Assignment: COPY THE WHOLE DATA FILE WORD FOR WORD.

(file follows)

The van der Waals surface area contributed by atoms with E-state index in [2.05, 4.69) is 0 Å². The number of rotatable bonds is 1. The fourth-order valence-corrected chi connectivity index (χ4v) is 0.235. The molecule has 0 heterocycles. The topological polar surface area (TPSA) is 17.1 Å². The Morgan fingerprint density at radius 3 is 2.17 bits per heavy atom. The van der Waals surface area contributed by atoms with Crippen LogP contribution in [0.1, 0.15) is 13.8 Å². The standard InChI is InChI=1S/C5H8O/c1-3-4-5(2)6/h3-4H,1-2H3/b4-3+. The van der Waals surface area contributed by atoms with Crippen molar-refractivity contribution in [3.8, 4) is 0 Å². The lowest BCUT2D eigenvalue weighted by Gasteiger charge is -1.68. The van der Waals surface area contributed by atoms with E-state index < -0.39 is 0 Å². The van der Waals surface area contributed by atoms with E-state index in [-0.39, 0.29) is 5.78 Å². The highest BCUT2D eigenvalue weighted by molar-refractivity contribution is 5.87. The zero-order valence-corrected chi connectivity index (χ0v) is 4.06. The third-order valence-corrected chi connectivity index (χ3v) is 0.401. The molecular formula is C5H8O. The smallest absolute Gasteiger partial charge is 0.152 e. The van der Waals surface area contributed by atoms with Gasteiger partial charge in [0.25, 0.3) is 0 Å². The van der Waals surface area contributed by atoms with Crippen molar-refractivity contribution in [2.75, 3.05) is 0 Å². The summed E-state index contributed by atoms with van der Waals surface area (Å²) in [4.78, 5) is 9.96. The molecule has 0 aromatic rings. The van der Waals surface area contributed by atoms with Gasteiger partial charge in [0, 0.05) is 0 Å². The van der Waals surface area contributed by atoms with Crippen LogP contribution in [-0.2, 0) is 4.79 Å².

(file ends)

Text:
The van der Waals surface area contributed by atoms with E-state index in [2.05, 4.69) is 0 Å². The number of rotatable bonds is 1. The fourth-order valence-corrected chi connectivity index (χ4v) is 0.235. The molecule has 0 heterocycles. The topological polar surface area (TPSA) is 17.1 Å². The Morgan fingerprint density at radius 3 is 2.17 bits per heavy atom. The van der Waals surface area contributed by atoms with Crippen LogP contribution in [0.1, 0.15) is 13.8 Å². The standard InChI is InChI=1S/C5H8O/c1-3-4-5(2)6/h3-4H,1-2H3/b4-3+. The van der Waals surface area contributed by atoms with Crippen molar-refractivity contribution in [3.8, 4) is 0 Å². The lowest BCUT2D eigenvalue weighted by Gasteiger charge is -1.68. The van der Waals surface area contributed by atoms with E-state index < -0.39 is 0 Å². The van der Waals surface area contributed by atoms with E-state index in [-0.39, 0.29) is 5.78 Å². The highest BCUT2D eigenvalue weighted by molar-refractivity contribution is 5.87. The zero-order valence-corrected chi connectivity index (χ0v) is 4.06. The third-order valence-corrected chi connectivity index (χ3v) is 0.401. The molecular formula is C5H8O. The smallest absolute Gasteiger partial charge is 0.152 e. The van der Waals surface area contributed by atoms with Gasteiger partial charge in [0.25, 0.3) is 0 Å². The van der Waals surface area contributed by atoms with Crippen molar-refractivity contribution in [2.75, 3.05) is 0 Å². The summed E-state index contributed by atoms with van der Waals surface area (Å²) in [4.78, 5) is 9.96. The molecule has 0 aromatic rings. The van der Waals surface area contributed by atoms with Gasteiger partial charge in [0, 0.05) is 0 Å². The van der Waals surface area contributed by atoms with Crippen LogP contribution in [-0.2, 0) is 4.79 Å².